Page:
merger

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Related to Mergers: Mergers and acquisitions, Horizontal Mergers, Types of Mergers

merg·er

 (mûr′jər)
n.
1. The act or an instance of merging: a merger of technique and creativity.
2. An absorption of one corporation by another, with the corporation being absorbed losing its separate identity and governance.
3. Law An absorption of a lesser estate, contract, criminal offense, right, or liability into a succeeding larger one, resulting in the extinction of the former.

merger

(ˈmɜːdʒə)
n
1. (Commerce) commerce the combination of two or more companies, either by the creation of a new organization or by absorption by one of the others. Often called (Brit): amalgamation
2. (Law) law the extinguishment of an estate, interest, contract, right, offence, etc, by its absorption into a greater one
3. the act of merging or the state of being merged

merg•er

(ˈmɜr dʒər)

n.
1. a statutory combination of two or more corporations by the transfer of the properties to one surviving corporation.
2. an act or instance of merging.
[1720–30; in legal usage, the extinguishment of a right, estate, etc., by absorption into another < Anglo-French (law French); see merge, -er3]

merger

The joining together of two or more firms to form a single company.
ThesaurusAntonymsRelated WordsSynonymsLegend:
Noun1.merger - the combination of two or more commercial companiesmerger - the combination of two or more commercial companies
consolidation, integration - the act of combining into an integral whole; "a consolidation of two corporations"; "after their consolidation the two bills were passed unanimously"; "the defendants asked for a consolidation of the actions against them"
2.merger - an occurrence that involves the production of a unionmerger - an occurrence that involves the production of a union
union - the occurrence of a uniting of separate parts; "lightning produced an unusual union of the metals"

merger

noun union, fusion, consolidation, amalgamation, combination, coalition, incorporation the proposed merger of the two banks

merger

noun
Something produced by mixing:
Translations
اِنْدِمَاجُدَمْج، إنْدِماج
fúze
fusionsammenlægningsammenslutning
FusionZusammenschlussFirmenzusammenschlussKonsumption
yritysfuusio
spajanje
samruni, samsteypa
合併
합병
fusion
การรวมกิจการ
sự liên kết

merger

[ˈmɜːdʒəʳ] N (Comm) → fusión f

merger

[ˈmɜːrdʒər] n [companies, banks] → fusion f

merger

n (Comm) → Fusion f

merger

[ˈmɜːdʒəʳ] n (Comm) → fusione f

merge

(məːdʒ) verb
1. to (cause to) combine or join. The sea and sky appear to merge at the horizon.
2. (with into) to change gradually into something else. Summer slowly merged into autumn.
3. (with into etc) to disappear into (eg a crowd, back-ground etc). He merged into the crowd.
ˈmerger noun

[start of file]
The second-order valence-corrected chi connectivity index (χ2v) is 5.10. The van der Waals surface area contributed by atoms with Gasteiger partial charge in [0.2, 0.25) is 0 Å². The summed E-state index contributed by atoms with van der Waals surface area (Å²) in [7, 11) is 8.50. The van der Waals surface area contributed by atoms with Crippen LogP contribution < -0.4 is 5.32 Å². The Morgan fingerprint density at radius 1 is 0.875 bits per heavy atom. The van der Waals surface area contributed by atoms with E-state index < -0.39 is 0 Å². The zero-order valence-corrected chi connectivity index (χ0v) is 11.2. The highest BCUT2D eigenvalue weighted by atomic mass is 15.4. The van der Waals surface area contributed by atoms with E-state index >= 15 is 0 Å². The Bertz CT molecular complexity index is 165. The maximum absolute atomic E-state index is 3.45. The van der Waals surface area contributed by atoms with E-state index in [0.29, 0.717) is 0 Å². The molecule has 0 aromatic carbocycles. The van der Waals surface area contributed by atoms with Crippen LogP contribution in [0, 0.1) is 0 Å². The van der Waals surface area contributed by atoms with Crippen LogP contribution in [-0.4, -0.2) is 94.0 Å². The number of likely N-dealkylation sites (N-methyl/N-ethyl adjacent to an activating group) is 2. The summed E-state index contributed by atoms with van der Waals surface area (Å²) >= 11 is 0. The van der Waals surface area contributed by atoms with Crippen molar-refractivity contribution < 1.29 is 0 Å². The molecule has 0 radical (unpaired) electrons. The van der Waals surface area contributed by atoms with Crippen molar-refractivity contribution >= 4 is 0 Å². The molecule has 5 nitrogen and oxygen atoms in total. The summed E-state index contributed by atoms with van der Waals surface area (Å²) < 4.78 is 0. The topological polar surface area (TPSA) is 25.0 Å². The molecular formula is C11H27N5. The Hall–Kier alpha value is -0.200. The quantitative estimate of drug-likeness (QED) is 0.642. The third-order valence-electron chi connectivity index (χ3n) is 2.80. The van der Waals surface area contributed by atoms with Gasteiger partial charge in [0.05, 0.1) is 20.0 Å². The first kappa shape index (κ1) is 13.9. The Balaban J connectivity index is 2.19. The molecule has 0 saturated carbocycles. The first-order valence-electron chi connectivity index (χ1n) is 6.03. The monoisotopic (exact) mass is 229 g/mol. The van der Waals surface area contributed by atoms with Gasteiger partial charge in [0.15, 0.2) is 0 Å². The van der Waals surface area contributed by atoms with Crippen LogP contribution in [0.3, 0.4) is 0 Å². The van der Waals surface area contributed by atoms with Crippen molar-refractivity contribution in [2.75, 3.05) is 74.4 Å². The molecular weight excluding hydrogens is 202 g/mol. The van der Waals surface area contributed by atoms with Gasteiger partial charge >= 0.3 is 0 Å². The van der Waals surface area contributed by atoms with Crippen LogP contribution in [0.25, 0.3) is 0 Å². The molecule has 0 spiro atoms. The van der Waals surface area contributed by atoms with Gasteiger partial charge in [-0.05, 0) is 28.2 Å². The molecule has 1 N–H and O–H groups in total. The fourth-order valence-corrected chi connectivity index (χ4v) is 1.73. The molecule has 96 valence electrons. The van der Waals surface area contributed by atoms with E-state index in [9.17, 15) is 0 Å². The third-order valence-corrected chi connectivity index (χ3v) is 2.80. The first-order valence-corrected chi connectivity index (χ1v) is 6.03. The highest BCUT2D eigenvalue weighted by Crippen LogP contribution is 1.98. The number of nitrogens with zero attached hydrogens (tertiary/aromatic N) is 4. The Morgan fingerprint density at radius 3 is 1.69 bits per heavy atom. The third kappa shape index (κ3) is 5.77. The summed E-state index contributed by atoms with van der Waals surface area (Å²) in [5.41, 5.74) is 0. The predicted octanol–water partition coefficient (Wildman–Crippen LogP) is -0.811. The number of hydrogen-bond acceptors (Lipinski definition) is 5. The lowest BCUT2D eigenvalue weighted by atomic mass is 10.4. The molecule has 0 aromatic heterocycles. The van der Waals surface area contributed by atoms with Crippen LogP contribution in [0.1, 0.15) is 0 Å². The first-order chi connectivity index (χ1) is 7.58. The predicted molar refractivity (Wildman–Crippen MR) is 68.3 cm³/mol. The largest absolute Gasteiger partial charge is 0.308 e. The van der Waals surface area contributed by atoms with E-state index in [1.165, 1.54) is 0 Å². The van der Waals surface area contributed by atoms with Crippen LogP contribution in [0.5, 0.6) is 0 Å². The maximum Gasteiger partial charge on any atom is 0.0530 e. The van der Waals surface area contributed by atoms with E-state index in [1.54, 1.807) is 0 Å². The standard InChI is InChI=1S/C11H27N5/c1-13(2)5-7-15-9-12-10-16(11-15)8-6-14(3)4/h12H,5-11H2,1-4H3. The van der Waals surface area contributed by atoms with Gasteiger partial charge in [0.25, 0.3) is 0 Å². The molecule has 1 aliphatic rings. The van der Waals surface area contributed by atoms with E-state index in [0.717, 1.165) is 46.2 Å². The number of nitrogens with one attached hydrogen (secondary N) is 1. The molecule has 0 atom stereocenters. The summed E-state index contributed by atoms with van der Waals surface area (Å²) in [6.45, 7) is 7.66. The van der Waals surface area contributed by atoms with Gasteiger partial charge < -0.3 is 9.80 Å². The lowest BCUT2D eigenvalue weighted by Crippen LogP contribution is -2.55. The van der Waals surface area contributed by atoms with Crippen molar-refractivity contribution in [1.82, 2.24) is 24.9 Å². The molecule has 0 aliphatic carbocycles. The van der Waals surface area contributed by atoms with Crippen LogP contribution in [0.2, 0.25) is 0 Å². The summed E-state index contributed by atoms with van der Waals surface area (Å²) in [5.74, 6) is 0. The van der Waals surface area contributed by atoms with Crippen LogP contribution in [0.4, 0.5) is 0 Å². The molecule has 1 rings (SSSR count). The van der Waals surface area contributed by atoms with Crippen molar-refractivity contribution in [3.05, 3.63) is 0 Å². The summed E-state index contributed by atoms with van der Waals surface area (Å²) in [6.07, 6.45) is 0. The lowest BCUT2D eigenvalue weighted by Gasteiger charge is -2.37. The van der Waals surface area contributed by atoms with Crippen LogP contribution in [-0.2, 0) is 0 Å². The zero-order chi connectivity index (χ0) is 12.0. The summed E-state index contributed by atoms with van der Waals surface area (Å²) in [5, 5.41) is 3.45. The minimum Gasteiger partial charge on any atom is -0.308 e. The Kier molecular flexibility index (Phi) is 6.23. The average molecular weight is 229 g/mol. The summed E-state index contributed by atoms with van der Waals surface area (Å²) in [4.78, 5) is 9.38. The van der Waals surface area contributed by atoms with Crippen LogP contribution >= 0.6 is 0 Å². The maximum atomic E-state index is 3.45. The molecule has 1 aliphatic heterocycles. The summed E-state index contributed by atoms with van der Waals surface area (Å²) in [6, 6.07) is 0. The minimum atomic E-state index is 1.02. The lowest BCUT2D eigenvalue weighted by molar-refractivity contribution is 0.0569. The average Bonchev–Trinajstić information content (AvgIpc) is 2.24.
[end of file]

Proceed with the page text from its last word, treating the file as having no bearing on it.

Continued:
a joining together of business firms. There's been a merger between two companies.

merger

اِنْدِمَاجُ fúze sammenslutning Fusion συγχώνευση fusión yritysfuusio fusion spajanje fusione 合併 합병 fusie fusjon połączenie fusão слияние fusion การรวมกิจการ şirket evliliği sự liên kết 合并
References in periodicals archive ?
Thus, the definition of statutory mergers or consolidations allowed transactions effected pursuant to the statutes of foreign jurisdictions or U.
It is useful to begin a discussion of the public policy and other implications of bank mergers with a brief description of recent trends in merger activity and overall U.
Competition among health providers attempting to increase their market share has encouraged physicians and hospitals to consummate mergers that center on improving access, reducing operating costs, and enhancing quality of care.
The court relied on an analysis of the nature of corporate mergers.
CHICAGO -- Equity Office Properties Trust (NYSE: EOP) announced today that it has completed the previously announced mergers of Equity Office and EOP Operating Limited Partnership, its operating partnership, with affiliates of Blackstone Real Estate Partners, an affiliate of The Blackstone Group.
As many foreign jurisdictions now have merger statutes that operate like those of the states, under which all assets and liabilities move by operation of law, the IRS changed the definition of an A reorganization to allow transactions effected pursuant to these statutes to qualify as statutory mergers or consolidations for Sec.
Research to that time had consistently demonstrated that 60 percent to 70 percent of mergers failed.
At a time when mergers are proliferating in every business sector, federal regulators know that what's good for a company is not always good for the consumer.
Advocates of the much-beleaguered accounting treatment have argued strenuously that pooling of interests should remain an option for mergers, but the Financial Accounting Standards Board appears to have closed the door.
Despite mounting evidence that life after mergers is less than idyllic, no one in Corporate America seems willing to challenge the old adage that bigger is better.
It is the fifth burst of business mergers this century, Greenspan told senators, and there is little reason to think it will have any more effect than the previous one in the 1980s.
He is the author of Mergers and Acquisitions of CPA Firms: A Guide to Practice Valuation, AICPA, 1998, and of many articles.